This is against the backdrop of an average net monthly salary of €917 a month, meaning the payment is 39% of the average salary.


Italy is another country which bases its calculation of unemployment benefits on previous salary.

This time, they base it on your previous two years’ earnings. This is calculated as 75% of your salary up to a cap of €1,192 a month.

If a person had earned above that, they are paid 25% of the difference.

So an average earner, picking up €1,948 net a month before unemployment, would come out with €1,083 a month, or €270 a week.

This is phased down to 60% of wages after six months.


In Luxembourg, workers are entitled to 80% of their previous gross wage for their first three months of unemployment, as long as their benefit does not exceed 250% of the minimum wage.

This means that an average worker could be paid as much as €942 per week.


The Dutch system is particularly generous.

It gives qualifying workers – who have worked the last 26 of 36 weeks or 52 days a year in four of the last five years – a sizeable chunk of their wages.

For the first two months, you will be paid 75% of your wage, up to a maximum daily wage of €207.60.

This will drop to 70% for the duration of your eligibility, up to a maximum period of three years.

For an average wage worker (€25,824 a year, €2,152 a month, €538 a week, €76.85 a day), this translates to €403 a week. 


If a person in Portugal has employment insurance, they will be paid 65% of their average earnings for the first six months, dropping by 10% thereafter.

This means an average worker will come out with around €137 a week.

Those without insurance are paid €419.22 a month or €104.80 a week.


Plaza Mayor in Madrid DPA / PA Images Plaza Mayor, Madrid. DPA / PA Images / PA Images

Spain, like its Iberian neighbour, works out its rate based on previous earnings.

Workers are paid 70% of their previous wages for six months and 50% thereafter. This is capped at 175% of the IPREM, a reference multiplier.

For average workers earning a net of €20,998 a year, this works out at around €282 a week. 


Sweden, like its near neighbours in Denmark and Finland, uses an employment insurance system.

According to, most Swedes are signed up for the funds, which are administered by private organisations like trade unions.

Membership of the fund entitles workers to 80% of their previous income, limited to €70 a day.

For the average earner, that means €546 a week, €2,184 a month.


In the UK, over 25′s are paid £73.10 a week. This is equivalent to €82.70 a week or 18% of average earnings.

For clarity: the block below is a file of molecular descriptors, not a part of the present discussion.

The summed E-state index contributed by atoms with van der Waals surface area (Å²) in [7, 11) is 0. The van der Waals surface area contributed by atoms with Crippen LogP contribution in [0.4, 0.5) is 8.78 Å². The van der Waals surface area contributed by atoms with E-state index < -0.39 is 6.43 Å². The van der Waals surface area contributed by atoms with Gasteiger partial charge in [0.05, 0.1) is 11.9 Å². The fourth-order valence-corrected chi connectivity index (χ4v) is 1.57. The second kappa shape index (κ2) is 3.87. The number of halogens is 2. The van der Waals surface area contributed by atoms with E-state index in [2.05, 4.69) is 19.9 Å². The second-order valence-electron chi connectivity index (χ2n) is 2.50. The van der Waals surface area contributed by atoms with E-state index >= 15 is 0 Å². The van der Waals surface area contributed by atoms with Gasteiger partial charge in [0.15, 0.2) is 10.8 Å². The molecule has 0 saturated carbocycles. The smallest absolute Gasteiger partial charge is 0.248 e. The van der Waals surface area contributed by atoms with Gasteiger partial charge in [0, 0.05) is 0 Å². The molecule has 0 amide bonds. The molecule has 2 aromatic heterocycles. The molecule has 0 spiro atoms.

Larger version

This is something of a blunt measurement of a very nuanced topic, but highlights that Ireland’s jobseeker’s benefit is delivered at a lower percentage of average earnings than other EU countries, the UK excepted.

Proponents of Ireland’s system will argue that the support is just one part of the social welfare safety net, pointing out that child benefit in Ireland is second in terms of monetary value only to Belgium.

They will add that the country has recently emerged from economic recession which saw the rate cut, slashed for under 25s, or frozen.

There is also the fact that some countries spend way in excess of what Ireland does on social welfare as a percentage of GDP. Here in Ireland, our €19 billion social welfare budget accounts for 16.1%. Denmark spends 28.7% and France 31.5%.

There is also the argument that some countries have a higher cost of living. However, this analysis checks welfare as a percentage of average earnings, not on a like-for-like basis.

The fact remains that an Irish person earning the average wage who loses their job will be much worse off in terms of cash in hand than in most other EU15 nations.

Department response

A query from asked the Department of Employment Affairs and Social Protection:

  • Is the allowance benchmarked against earnings and if so at what rate?
  • Is it fair to say our allowance is proportionately less than other countries based on average earnings?

The response said that while there was no benchmarking against earnings, there are increases (starting at €128.10 a week) for those who have children as well as a fuel allowance.

“It should be noted that graduated rates of Jobseeker’s Benefit apply for those with average weekly earnings of less than €300 per week, to ensure that a person is not better off on Jobseeker’s Benefit than in employment.

“While most European countries pay Jobseeker’s Benefit as a proportion of reference earnings, some do not.

“For instance, in the UK, the rate of unemployment benefit is £73.10 (€82.70) per week (less than 15% of UK’s average earnings) for a single person and £114.85 per week (€129.90) for a couple.

“In Malta, the rate is €40.25 per week for a single person (less than 13% of average weekly earnings) and €61.55 per week for a married couple.

“In Poland, the maximum rate (for a person working for more than 20 years) is €225.60 per month, or €52.06 per week (approximately 23% of average weekly earnings) with no increases for couples or family supplements.”’s FactCheck is a signatory to the International Fact-Checking Network’s Code of Principles. You can read it here. For information on how FactCheck works, what the verdicts mean, and how you can take part, check out our Reader’s Guide here. You can read about the team of editors and reporters who work on the factchecks here